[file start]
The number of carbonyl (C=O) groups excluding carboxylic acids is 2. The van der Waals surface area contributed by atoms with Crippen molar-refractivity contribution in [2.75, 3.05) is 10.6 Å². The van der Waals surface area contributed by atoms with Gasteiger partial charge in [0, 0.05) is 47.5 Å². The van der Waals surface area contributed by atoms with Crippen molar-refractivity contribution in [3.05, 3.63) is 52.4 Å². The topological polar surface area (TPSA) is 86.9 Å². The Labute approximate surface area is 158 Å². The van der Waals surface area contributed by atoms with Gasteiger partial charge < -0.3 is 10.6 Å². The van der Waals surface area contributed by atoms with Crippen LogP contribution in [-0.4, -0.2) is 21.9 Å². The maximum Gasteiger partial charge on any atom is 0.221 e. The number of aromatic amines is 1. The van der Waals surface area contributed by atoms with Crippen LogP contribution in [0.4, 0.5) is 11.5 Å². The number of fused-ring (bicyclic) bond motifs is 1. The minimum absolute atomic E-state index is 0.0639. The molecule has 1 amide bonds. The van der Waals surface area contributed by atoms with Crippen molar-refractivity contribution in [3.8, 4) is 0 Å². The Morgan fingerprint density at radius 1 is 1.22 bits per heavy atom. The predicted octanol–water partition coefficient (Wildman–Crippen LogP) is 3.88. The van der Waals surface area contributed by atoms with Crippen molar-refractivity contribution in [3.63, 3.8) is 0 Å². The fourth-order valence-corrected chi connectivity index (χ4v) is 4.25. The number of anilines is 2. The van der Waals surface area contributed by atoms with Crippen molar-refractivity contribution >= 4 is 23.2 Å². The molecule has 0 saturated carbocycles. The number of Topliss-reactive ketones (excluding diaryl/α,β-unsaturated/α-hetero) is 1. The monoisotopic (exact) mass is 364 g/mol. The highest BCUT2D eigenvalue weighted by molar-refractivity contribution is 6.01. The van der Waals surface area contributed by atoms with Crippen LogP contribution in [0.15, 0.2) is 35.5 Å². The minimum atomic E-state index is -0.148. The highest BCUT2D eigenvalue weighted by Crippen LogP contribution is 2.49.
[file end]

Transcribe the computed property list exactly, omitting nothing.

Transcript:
The number of carbonyl (C=O) groups excluding carboxylic acids is 2. The van der Waals surface area contributed by atoms with Crippen molar-refractivity contribution in [2.75, 3.05) is 10.6 Å². The van der Waals surface area contributed by atoms with Gasteiger partial charge in [0, 0.05) is 47.5 Å². The van der Waals surface area contributed by atoms with Crippen molar-refractivity contribution in [3.05, 3.63) is 52.4 Å². The topological polar surface area (TPSA) is 86.9 Å². The Labute approximate surface area is 158 Å². The van der Waals surface area contributed by atoms with Gasteiger partial charge < -0.3 is 10.6 Å². The van der Waals surface area contributed by atoms with Crippen LogP contribution in [-0.4, -0.2) is 21.9 Å². The maximum Gasteiger partial charge on any atom is 0.221 e. The number of aromatic amines is 1. The van der Waals surface area contributed by atoms with Crippen LogP contribution in [0.4, 0.5) is 11.5 Å². The number of fused-ring (bicyclic) bond motifs is 1. The minimum absolute atomic E-state index is 0.0639. The molecule has 1 amide bonds. The van der Waals surface area contributed by atoms with Crippen molar-refractivity contribution in [3.8, 4) is 0 Å². The Morgan fingerprint density at radius 1 is 1.22 bits per heavy atom. The predicted octanol–water partition coefficient (Wildman–Crippen LogP) is 3.88. The van der Waals surface area contributed by atoms with Crippen molar-refractivity contribution in [3.63, 3.8) is 0 Å². The fourth-order valence-corrected chi connectivity index (χ4v) is 4.25. The number of anilines is 2. The van der Waals surface area contributed by atoms with Crippen molar-refractivity contribution >= 4 is 23.2 Å². The molecule has 0 saturated carbocycles. The number of Topliss-reactive ketones (excluding diaryl/α,β-unsaturated/α-hetero) is 1. The monoisotopic (exact) mass is 364 g/mol. The highest BCUT2D eigenvalue weighted by molar-refractivity contribution is 6.01. The van der Waals surface area contributed by atoms with Crippen LogP contribution in [0.15, 0.2) is 35.5 Å². The minimum atomic E-state index is -0.148. The highest BCUT2D eigenvalue weighted by Crippen LogP contribution is 2.49.